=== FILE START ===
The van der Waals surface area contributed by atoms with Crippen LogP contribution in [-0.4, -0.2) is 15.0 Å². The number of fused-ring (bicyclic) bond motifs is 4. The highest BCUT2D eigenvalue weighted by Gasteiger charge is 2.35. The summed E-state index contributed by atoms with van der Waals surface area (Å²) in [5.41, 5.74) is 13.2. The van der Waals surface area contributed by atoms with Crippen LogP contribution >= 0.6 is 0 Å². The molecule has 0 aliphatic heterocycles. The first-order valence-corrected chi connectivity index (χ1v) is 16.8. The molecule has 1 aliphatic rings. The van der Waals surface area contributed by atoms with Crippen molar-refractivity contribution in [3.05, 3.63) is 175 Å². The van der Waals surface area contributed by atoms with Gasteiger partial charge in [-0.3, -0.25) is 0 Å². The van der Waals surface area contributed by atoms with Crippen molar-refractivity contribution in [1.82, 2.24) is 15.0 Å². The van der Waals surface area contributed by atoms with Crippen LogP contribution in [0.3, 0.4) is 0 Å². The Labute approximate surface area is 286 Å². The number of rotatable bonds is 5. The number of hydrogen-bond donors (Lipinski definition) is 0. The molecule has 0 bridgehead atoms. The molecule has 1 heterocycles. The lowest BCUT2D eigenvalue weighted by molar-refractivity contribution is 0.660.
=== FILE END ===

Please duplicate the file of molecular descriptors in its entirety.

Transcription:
The van der Waals surface area contributed by atoms with Crippen LogP contribution in [-0.4, -0.2) is 15.0 Å². The number of fused-ring (bicyclic) bond motifs is 4. The highest BCUT2D eigenvalue weighted by Gasteiger charge is 2.35. The summed E-state index contributed by atoms with van der Waals surface area (Å²) in [5.41, 5.74) is 13.2. The van der Waals surface area contributed by atoms with Crippen LogP contribution >= 0.6 is 0 Å². The molecule has 0 aliphatic heterocycles. The first-order valence-corrected chi connectivity index (χ1v) is 16.8. The molecule has 1 aliphatic rings. The van der Waals surface area contributed by atoms with Crippen molar-refractivity contribution in [3.05, 3.63) is 175 Å². The van der Waals surface area contributed by atoms with Gasteiger partial charge in [-0.3, -0.25) is 0 Å². The van der Waals surface area contributed by atoms with Crippen molar-refractivity contribution in [1.82, 2.24) is 15.0 Å². The van der Waals surface area contributed by atoms with Crippen LogP contribution in [0.3, 0.4) is 0 Å². The Labute approximate surface area is 286 Å². The number of rotatable bonds is 5. The number of hydrogen-bond donors (Lipinski definition) is 0. The molecule has 0 bridgehead atoms. The molecule has 1 heterocycles. The lowest BCUT2D eigenvalue weighted by molar-refractivity contribution is 0.660.